Yves FORTIER

Obituary
11 entries
  • "Our family spent many happy hours as children on Otter Lake..."
    - Greg Wickware
  • "My sincere sympathies to the family. Although I only had..."
    - Daniel Lebel
  • "To a large extent I owe my career to Dr. Y. O. Fortier who..."
    - Denis St-Onge
  • "The Fortiers were dear friends and neighbours thoughout the..."
    - Rose Smart
  • "With my sympathy to Trudy and the family. Yves was one of..."
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FORTIER, Yves Oscar
1914 – 2014
Dr. Yves Oscar Fortier, O.C., FRSC, BA (Laval), B.SC. Queen's, M.Sc. McGill, Ph.D., Stanford, died Aug 19, 2014 at the age of 100. He is survived by his wife of 69 years, Gertrude (Trudy) Biermann and his four children, Georges, Marc, Mimi and Claire, his daughter-in-law, Wendy (nee Jackson), and sons-in-law Dan O'Rourke and Don Manley, his three grandchildren Ted, Mike (Misty) and Cathy (James) Escander and four great-grandchildren Isabella, Jackson, Hudson and Reese. Dr. Fortier was born August 17, 1914 in Quebec City. In 1943 he joined the Geological Survey of Canada (GSC) where he became progressively more involved in the geology of the Canadian North. In the 1950s Dr. Fortier's determination to map the Canadian Arctic archipelago as a whole grew. This determination culminated in his leadership of 'Operation Franklin' in 1955, a 28-person expedition with scientists from many disciplines. In the summer of 1955 they mapped and studied almost 260,000 km2 of Arctic islands. Data from these surveys showed a thick layer of sedimentary rocks and structures similar to those found in oil fields. This expedition was particularly important because it involved so many disciplines of science, and it was the first to make good use of helicopters in northern research. At the time, it was not permitted to publicize the Canadian Arctic as a potential hydrocarbon field but, regardless, Yves sent a photo- essay to 'LIFE' magazine, justifying the gesture as promotion of Canadian sovereignty in the high Arctic. In 1964 he became Director of the GSC, a position which he held until 1973. He retired in 1976 as Assistant Deputy Minister of Energy Mines and Resources Canada. Yves had a zest for life and was happiest when surrounded by his family and friends, particularly at the cottage he built and of which he was so proud. He undertook every new project with vigour, such as the extensive preparations and studies he made prior to sailing with Trudy to and around the Caribbean after retirement. Dr. Fortier was appointed a Fellow of the Royal Society of Canada in 1953 and received the Massey Medal of the Royal Canadian Geographical Society in 1964. In 1974 he was awarded the Geological Association of Canada's (GAC) Logan Medal, "for sustained distinguished achievement in Canadian earth science". In 1974 the International Mineral Association approved the nomination of 'yofortierite' to its list of recognized minerals. In 1980, he was appointed an Officer of the Order of Canada. In retirement he established "The Yves O. Fortier Earth Science Journalism Award", administered by the GAC, of which he was a founding member. Family and friends may pay their respects at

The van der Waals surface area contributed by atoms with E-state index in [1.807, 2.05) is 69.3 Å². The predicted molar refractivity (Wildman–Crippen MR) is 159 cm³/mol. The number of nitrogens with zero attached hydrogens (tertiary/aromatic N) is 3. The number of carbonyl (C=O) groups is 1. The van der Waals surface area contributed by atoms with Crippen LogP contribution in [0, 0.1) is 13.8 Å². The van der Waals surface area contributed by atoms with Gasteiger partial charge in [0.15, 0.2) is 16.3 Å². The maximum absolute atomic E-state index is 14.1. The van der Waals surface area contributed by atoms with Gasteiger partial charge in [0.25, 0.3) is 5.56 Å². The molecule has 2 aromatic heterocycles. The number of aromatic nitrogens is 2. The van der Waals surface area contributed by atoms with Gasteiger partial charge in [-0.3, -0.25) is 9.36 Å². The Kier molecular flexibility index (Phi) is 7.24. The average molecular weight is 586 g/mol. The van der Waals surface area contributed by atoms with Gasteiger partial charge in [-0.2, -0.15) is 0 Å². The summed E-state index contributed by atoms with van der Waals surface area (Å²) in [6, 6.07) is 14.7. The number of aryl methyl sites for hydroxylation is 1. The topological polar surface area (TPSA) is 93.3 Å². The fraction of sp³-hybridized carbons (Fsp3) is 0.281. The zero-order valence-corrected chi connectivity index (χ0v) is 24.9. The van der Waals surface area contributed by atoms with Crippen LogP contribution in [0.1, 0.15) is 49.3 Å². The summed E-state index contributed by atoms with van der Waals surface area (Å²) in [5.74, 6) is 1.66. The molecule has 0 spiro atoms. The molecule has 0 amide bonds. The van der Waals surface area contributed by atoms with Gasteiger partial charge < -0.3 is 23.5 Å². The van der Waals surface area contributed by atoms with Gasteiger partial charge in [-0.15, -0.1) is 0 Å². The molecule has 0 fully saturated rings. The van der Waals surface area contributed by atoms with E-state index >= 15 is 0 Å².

Kelly Funeral Home, Somerset Chapel
585 Somerset St. W., Ottawa, ON, K1R 5K1
613-235-6712
Wednesday, August 27, 2014 from 2-4 and 7-9 p.m. A Memorial Mass will be held Thursday, August 28, 2014 in Our Lady of Fatima Church (Byron at Woodroffe) at 10:30 a.m. In Memoriam Donations may be made to the Royal Canadian Geographical Society of Canada or the Alzheimer Society.

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KELLY FUNERAL HOME-SOMERSET - OTTAWA
585 SOMERSET ST W
Ottawa, ON K1R 5K1
(613) 235-6712
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Published in The Ottawa Citizen on Aug. 23, 2014
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